Can a high school for international students succeed at graduating a majority of students who qualify for a New York Regents diploma? One such high school in Brooklyn is a model for the rest of the state.
In Buffalo, NY a class of immigrant high school students at Lafayette High School work in pairs. They are coloring a world map to show patterns of colonization for their European global history class. 400 miles away, at the International High School in Prospect Park, Brooklyn, immigrant students are using their limited Egglish language skills to debate the genocide in Rwanda.
Both schools have a lot in common. They are public schools with similar enrollments, no academic admission standards, and a diverse student population. They enroll many students who speak little or no English.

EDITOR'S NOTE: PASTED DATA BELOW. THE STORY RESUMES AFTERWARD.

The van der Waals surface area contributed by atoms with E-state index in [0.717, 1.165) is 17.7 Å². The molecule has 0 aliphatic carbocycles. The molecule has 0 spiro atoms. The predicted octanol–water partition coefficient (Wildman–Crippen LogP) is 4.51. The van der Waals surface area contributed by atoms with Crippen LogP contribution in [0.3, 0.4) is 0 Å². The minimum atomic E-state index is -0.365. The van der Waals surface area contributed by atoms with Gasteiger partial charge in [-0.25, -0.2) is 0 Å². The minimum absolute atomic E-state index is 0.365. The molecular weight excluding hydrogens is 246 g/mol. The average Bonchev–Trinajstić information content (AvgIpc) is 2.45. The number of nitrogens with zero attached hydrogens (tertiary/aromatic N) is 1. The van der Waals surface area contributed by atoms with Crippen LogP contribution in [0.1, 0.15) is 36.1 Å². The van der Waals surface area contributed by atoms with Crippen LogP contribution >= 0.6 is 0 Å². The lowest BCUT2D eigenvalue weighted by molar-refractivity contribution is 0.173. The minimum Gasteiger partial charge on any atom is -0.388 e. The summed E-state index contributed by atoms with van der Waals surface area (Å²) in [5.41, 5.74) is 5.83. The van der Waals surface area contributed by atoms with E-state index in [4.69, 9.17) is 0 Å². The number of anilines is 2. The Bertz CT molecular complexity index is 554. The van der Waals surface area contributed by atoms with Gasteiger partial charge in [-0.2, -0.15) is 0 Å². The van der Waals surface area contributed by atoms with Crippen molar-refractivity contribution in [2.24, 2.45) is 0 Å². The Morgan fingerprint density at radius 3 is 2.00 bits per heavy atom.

A quarter to a third of students in both schools had little formal education in their native countries and are often older than the traditional students for these grades. Some had never before picked up a pencil.
At the Buffalo school, 26 percent of the students graduate on time.
At the Brooklyn school, the graduation rate is 66 percent, rivaling many urban schools in the state and exceeding many Buffalo schools. The Brooklyn school’s six-year graduation rate climbs to 78 percent, compared with 37 percent at Lafayette.
The school at Prospect Heights answers a burning question for Buffalo: Can you fill a high school with immigrants and refugees – some illiterate in their own native language – and get a majority to graduate on time with a Regents diploma?
The answer is yes.
What’s happening in Brooklyn provides a road map for Buffalo schools as Erie County has welcomed more than 6,000 refugees over the past five years, many families coming as much for their children’s futures as for their own, experts say.